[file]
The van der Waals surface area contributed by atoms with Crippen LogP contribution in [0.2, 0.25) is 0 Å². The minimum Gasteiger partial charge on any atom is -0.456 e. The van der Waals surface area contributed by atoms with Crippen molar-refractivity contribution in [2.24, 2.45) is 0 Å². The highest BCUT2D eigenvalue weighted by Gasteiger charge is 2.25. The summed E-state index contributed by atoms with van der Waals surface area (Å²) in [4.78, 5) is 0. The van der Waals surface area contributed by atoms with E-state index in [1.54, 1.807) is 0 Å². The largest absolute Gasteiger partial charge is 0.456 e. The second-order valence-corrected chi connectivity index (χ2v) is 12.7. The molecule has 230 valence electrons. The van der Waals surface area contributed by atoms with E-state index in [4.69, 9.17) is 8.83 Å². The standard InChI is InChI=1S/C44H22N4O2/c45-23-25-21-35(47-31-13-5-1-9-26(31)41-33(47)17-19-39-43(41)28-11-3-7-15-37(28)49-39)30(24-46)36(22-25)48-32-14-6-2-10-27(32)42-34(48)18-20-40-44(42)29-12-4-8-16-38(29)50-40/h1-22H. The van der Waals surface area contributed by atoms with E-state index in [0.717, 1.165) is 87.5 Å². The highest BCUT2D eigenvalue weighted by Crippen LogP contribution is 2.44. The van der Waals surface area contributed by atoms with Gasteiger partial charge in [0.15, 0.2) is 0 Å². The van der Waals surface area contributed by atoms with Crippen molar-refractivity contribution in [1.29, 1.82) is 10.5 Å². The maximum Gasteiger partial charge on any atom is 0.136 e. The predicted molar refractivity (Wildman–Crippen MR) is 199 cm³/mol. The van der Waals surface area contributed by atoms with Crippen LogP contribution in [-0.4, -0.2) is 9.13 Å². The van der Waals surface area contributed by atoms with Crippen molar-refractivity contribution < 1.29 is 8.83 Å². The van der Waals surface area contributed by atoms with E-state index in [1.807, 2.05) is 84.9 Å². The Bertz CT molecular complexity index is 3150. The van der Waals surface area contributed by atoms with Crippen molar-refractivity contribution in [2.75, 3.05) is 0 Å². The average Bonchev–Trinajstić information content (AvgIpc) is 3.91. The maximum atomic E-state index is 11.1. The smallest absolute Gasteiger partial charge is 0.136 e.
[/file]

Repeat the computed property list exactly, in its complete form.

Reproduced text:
The van der Waals surface area contributed by atoms with Crippen LogP contribution in [0.2, 0.25) is 0 Å². The minimum Gasteiger partial charge on any atom is -0.456 e. The van der Waals surface area contributed by atoms with Crippen molar-refractivity contribution in [2.24, 2.45) is 0 Å². The highest BCUT2D eigenvalue weighted by Gasteiger charge is 2.25. The summed E-state index contributed by atoms with van der Waals surface area (Å²) in [4.78, 5) is 0. The van der Waals surface area contributed by atoms with E-state index in [1.54, 1.807) is 0 Å². The largest absolute Gasteiger partial charge is 0.456 e. The second-order valence-corrected chi connectivity index (χ2v) is 12.7. The molecule has 230 valence electrons. The van der Waals surface area contributed by atoms with E-state index in [4.69, 9.17) is 8.83 Å². The standard InChI is InChI=1S/C44H22N4O2/c45-23-25-21-35(47-31-13-5-1-9-26(31)41-33(47)17-19-39-43(41)28-11-3-7-15-37(28)49-39)30(24-46)36(22-25)48-32-14-6-2-10-27(32)42-34(48)18-20-40-44(42)29-12-4-8-16-38(29)50-40/h1-22H. The van der Waals surface area contributed by atoms with E-state index in [0.717, 1.165) is 87.5 Å². The highest BCUT2D eigenvalue weighted by Crippen LogP contribution is 2.44. The van der Waals surface area contributed by atoms with Gasteiger partial charge in [0.15, 0.2) is 0 Å². The van der Waals surface area contributed by atoms with Crippen molar-refractivity contribution in [1.29, 1.82) is 10.5 Å². The maximum Gasteiger partial charge on any atom is 0.136 e. The predicted molar refractivity (Wildman–Crippen MR) is 199 cm³/mol. The van der Waals surface area contributed by atoms with Crippen LogP contribution in [-0.4, -0.2) is 9.13 Å². The van der Waals surface area contributed by atoms with Crippen molar-refractivity contribution < 1.29 is 8.83 Å². The van der Waals surface area contributed by atoms with E-state index in [1.807, 2.05) is 84.9 Å². The Bertz CT molecular complexity index is 3150. The van der Waals surface area contributed by atoms with Crippen molar-refractivity contribution in [2.75, 3.05) is 0 Å². The average Bonchev–Trinajstić information content (AvgIpc) is 3.91. The maximum atomic E-state index is 11.1. The smallest absolute Gasteiger partial charge is 0.136 e.